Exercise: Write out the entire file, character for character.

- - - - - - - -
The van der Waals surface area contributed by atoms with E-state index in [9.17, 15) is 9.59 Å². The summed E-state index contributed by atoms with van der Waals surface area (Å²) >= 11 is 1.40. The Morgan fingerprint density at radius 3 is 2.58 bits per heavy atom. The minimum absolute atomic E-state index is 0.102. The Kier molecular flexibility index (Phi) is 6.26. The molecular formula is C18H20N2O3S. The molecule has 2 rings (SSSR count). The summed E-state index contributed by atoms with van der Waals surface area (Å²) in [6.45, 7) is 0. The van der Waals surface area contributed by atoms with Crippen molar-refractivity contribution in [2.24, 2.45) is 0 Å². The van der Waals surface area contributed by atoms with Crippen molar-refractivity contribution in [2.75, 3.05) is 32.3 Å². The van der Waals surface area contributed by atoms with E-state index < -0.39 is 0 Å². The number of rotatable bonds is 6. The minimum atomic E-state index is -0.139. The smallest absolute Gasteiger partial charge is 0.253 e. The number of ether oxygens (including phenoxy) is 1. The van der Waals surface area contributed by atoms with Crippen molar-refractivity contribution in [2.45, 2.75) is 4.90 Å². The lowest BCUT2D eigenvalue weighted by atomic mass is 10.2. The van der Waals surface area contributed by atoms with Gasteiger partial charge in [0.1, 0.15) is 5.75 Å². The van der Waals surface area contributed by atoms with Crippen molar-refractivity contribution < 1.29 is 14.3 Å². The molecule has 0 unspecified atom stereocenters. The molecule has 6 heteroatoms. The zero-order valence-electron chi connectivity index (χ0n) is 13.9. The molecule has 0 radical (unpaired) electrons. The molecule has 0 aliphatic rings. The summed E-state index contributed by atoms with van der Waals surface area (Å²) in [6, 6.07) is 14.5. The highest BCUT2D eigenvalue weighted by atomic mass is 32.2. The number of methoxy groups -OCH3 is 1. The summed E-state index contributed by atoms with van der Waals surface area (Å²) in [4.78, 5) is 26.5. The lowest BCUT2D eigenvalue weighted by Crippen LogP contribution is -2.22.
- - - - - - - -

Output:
The van der Waals surface area contributed by atoms with E-state index in [9.17, 15) is 9.59 Å². The summed E-state index contributed by atoms with van der Waals surface area (Å²) >= 11 is 1.40. The Morgan fingerprint density at radius 3 is 2.58 bits per heavy atom. The minimum absolute atomic E-state index is 0.102. The Kier molecular flexibility index (Phi) is 6.26. The molecular formula is C18H20N2O3S. The molecule has 2 rings (SSSR count). The summed E-state index contributed by atoms with van der Waals surface area (Å²) in [6.45, 7) is 0. The van der Waals surface area contributed by atoms with Crippen molar-refractivity contribution in [2.24, 2.45) is 0 Å². The van der Waals surface area contributed by atoms with Crippen molar-refractivity contribution in [2.75, 3.05) is 32.3 Å². The van der Waals surface area contributed by atoms with E-state index < -0.39 is 0 Å². The number of rotatable bonds is 6. The minimum atomic E-state index is -0.139. The smallest absolute Gasteiger partial charge is 0.253 e. The number of ether oxygens (including phenoxy) is 1. The van der Waals surface area contributed by atoms with Crippen molar-refractivity contribution in [2.45, 2.75) is 4.90 Å². The lowest BCUT2D eigenvalue weighted by atomic mass is 10.2. The van der Waals surface area contributed by atoms with Gasteiger partial charge in [0.1, 0.15) is 5.75 Å². The van der Waals surface area contributed by atoms with Crippen molar-refractivity contribution < 1.29 is 14.3 Å². The molecule has 0 unspecified atom stereocenters. The molecule has 6 heteroatoms. The zero-order valence-electron chi connectivity index (χ0n) is 13.9. The molecule has 0 radical (unpaired) electrons. The molecule has 0 aliphatic rings. The summed E-state index contributed by atoms with van der Waals surface area (Å²) in [6, 6.07) is 14.5. The highest BCUT2D eigenvalue weighted by atomic mass is 32.2. The number of methoxy groups -OCH3 is 1. The summed E-state index contributed by atoms with van der Waals surface area (Å²) in [4.78, 5) is 26.5. The lowest BCUT2D eigenvalue weighted by Crippen LogP contribution is -2.22.